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Two paths for Broncos

End Zone



As the National Football League cranks up quickly for another year, with most trades and free-agent signings crammed into one crazy week, the Denver Broncos will let their followers know immediately how they are approaching the 2011 season.

They have two basic choices.

Plan A: Go for it. This would mean doing everything imaginable, as quickly and aggressively as possible, to create an instant turnaround, from that disastrous 4-12 mark of last year to 8-8 or even better this season. It might seem far-fetched, but given the current circumstances, it could happen.

Plan B: Build for 2012 and beyond. In other words, Denver team executives John Elway and Brian Xanders, along with head coach John Fox, would play their cards conservatively in the days ahead. Their approach might mean settling for a record in the 6-10 or 7-9 range this fall, but with the Broncos in much better position to become playoff and/or division contenders again next year.

Don't worry about being able to tell which direction Denver is taking. It probably will be as simple as what happens at quarterback.

If the Broncos hang on to Kyle Orton, building a stronger running game (Fox's preference) around Orton's higher-percentage short passes, that'll be a clear indication than Plan A is in operation. That also would mean the Broncos pushing much harder in free agency to bring in the likes of running back DeAngelo Williams to form a tandem with Knowshon Moreno.

Also, if they go with Plan A, you can expect Denver to pounce on some of the over-salaried veterans being cut by other NFL teams during this transition to a new salary cap. Some might re-sign with their current teams for less, but many others will test the free-agent waters. In the let's-win-now scenario, the Broncos would fill their most glaring holes with established players at linebacker, defensive tackle and the offensive line.

As for Plan B, that starts with committing to Tim Tebow as the quarterback, with Brady Quinn as backup, and trading Orton for a future draft pick and perhaps a younger player with promise. It also would mean spending extra money only to lock up or keep the players Denver would build around, which still could include a runner like Williams. But it would not include going after veterans being cut elsewhere, such as Baltimore runner Willis McGahee. Denver has to find more help at defensive tackle, but in Plan B the targets would be lesser-known free agents and castoffs.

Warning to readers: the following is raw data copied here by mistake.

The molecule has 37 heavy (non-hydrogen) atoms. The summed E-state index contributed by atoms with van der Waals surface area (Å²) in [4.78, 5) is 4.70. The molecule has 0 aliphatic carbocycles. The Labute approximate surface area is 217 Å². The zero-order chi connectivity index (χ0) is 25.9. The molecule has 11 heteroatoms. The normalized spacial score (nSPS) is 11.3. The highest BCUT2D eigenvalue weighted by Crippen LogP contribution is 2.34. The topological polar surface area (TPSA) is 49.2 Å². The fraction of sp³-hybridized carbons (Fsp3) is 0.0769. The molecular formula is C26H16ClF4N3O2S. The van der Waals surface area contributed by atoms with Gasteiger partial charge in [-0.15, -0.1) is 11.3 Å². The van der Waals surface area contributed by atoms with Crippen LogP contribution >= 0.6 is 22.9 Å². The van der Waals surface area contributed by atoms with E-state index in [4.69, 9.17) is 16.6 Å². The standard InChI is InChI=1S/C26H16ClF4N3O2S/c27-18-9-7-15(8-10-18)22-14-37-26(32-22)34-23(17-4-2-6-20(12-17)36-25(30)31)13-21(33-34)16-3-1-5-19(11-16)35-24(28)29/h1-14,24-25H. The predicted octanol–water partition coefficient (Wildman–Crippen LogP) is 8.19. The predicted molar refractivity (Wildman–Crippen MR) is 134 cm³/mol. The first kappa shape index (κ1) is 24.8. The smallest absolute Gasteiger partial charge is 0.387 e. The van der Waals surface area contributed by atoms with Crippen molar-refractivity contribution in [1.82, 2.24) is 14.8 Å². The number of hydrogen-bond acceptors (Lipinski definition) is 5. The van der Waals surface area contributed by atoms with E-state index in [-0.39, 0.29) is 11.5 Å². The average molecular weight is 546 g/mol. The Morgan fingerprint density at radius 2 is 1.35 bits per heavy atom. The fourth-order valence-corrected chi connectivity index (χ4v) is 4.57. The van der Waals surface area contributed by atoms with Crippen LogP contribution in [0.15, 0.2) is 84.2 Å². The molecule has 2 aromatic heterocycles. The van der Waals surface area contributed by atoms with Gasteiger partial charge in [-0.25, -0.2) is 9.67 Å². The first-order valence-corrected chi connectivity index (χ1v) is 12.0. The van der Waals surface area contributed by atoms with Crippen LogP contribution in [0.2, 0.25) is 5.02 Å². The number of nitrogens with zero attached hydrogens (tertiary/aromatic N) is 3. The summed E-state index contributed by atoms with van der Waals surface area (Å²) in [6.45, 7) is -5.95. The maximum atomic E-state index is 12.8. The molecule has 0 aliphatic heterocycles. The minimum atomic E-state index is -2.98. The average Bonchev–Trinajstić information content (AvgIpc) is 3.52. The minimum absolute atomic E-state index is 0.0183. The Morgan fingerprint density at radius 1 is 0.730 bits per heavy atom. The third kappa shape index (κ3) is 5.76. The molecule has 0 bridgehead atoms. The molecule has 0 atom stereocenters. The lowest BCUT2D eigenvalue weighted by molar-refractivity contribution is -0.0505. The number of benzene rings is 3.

Another position will foretell the Broncos' philosophy: inside linebacker in the 4-3 defense. If that inside guy is rookie third-round pick Nate Irving of North Carolina State, backed up by later draftee Mike Mohamed of California, that'll tell you the staff is in patience mode. But if you see Denver going after a solid veteran inside linebacker — like Tennessee's Stephen Tulloch or Buffalo's Paul Posluszny — that would be a strong Plan A signal.

Besides rewarding fans with more wins now, there are a couple good arguments for Plan A. For one, the bonanza of talent being cut by other teams might never be this good again. So why not grab as many of those veterans as possible, even if they can only make a difference for a year or two?

That would put the pressure on Orton, starting ahead of Tebow entering the season. As long as Orton remains on the roster, making almost $9 million in 2011, he has to be playing. That's far too much money to waste on a backup.

Also, if the Broncos go with Plan B, the new staff will be making big projections about many young players without having been around them through several months of post-draft workouts and classroom sessions, as usually would be the case. This would include Tebow and rookies like Irving, Mohamed, safety Rahim Moore and offensive tackle Orlando Franklin — newcomers who haven't had any NFL coaching yet.

Certainly, the Broncos could take either path into 2011 and make a good case. They've already put Orton on the trade market, and offers are in the works. But they still might keep him, go for it now and refuse to surrender a year to rebuilding.

Just watch Denver's transactions, and we'll all know the answer. Soon.

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